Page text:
Great Stories · Reflections · Service · Work

Great Stories part II: False alarm.

“It took a couple months, but eventually I finally managed to contact O. I knew she was pregnant based on her Senior Transition Questions, which I had assumed would complicate things when it came to getting her into school soon. To my surprise, in our first conversation she was completely open with me about preparing to be a mother and that she was actually planning to go to MATC in the Spring for Early Childhood Education and had almost all of the paperwork done for enrolling. With unenrolled students it is always difficult to know what exactly they are planning when you haven’t talked to them yet, so all of this coming from O was a pleasant surprise.

After our initial conversation I checked in with O a couple of times to make sure her plans hadn’t changed, and of course they had not. She was determined to go get an education. In one of our conversations I asked how things were going in general and she responded with “Painful… having contractions.” For a good five minutes I was stressing out about how to respond to that. It’s not exactly a text one expects to read on a given day. I wished her luck and said we would be in contact soon.

The anticlimactic ending to the story is that the contractions were not due to labor, and O gave birth to a baby boy a few weeks later. I have only talked to her once since the baby, and it has proven to be a much harder adjustment than she expected. I had assumed that having a child to care for would change her outlook on school, but all it did was push back her timeline a semester. She is still planning on attending MATC in the Fall of 2016, truly showing her dedication and determination to the idea of college.”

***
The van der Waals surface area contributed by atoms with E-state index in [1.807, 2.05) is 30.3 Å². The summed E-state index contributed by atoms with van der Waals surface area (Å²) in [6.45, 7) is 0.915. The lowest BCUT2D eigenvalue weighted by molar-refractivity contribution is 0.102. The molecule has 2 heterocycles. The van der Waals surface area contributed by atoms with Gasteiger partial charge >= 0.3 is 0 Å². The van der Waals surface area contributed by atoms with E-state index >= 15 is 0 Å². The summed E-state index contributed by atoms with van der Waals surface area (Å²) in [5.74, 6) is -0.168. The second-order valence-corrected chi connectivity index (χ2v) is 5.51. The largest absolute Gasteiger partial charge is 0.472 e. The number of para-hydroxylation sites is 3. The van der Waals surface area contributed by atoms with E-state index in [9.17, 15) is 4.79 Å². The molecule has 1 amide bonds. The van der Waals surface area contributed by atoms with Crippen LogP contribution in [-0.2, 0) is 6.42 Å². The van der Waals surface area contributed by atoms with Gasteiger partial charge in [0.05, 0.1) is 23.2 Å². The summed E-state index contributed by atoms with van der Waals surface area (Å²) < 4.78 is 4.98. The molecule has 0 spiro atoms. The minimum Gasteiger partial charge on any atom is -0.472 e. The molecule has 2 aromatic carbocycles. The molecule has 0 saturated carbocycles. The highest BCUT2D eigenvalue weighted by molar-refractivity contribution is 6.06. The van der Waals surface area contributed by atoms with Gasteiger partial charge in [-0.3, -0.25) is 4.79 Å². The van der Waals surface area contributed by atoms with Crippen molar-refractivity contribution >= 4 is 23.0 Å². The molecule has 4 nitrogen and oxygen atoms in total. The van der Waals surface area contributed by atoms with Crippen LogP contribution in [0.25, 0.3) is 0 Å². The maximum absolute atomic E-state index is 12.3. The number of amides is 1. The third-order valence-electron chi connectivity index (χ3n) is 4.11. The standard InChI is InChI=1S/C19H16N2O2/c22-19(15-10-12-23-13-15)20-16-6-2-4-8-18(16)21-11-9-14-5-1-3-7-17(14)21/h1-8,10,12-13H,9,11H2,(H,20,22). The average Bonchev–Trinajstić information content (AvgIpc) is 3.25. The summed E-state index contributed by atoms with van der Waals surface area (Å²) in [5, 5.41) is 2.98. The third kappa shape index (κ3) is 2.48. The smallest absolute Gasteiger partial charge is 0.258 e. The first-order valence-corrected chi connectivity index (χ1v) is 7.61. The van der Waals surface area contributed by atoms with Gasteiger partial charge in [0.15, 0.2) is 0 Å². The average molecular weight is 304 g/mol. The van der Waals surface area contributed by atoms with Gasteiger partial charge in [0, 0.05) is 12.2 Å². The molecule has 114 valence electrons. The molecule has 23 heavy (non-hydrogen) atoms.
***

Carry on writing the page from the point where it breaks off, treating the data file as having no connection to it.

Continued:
Since I wrote this, O has continued moving forward with her plans to enroll in the fall.  She has never been one of my more talkative students, but that determination for going to school is commendable since she has constantly been making progress whenever I talked to her.  She wants to go for early childhood education, something I can imagine she would be good at and passionate about.

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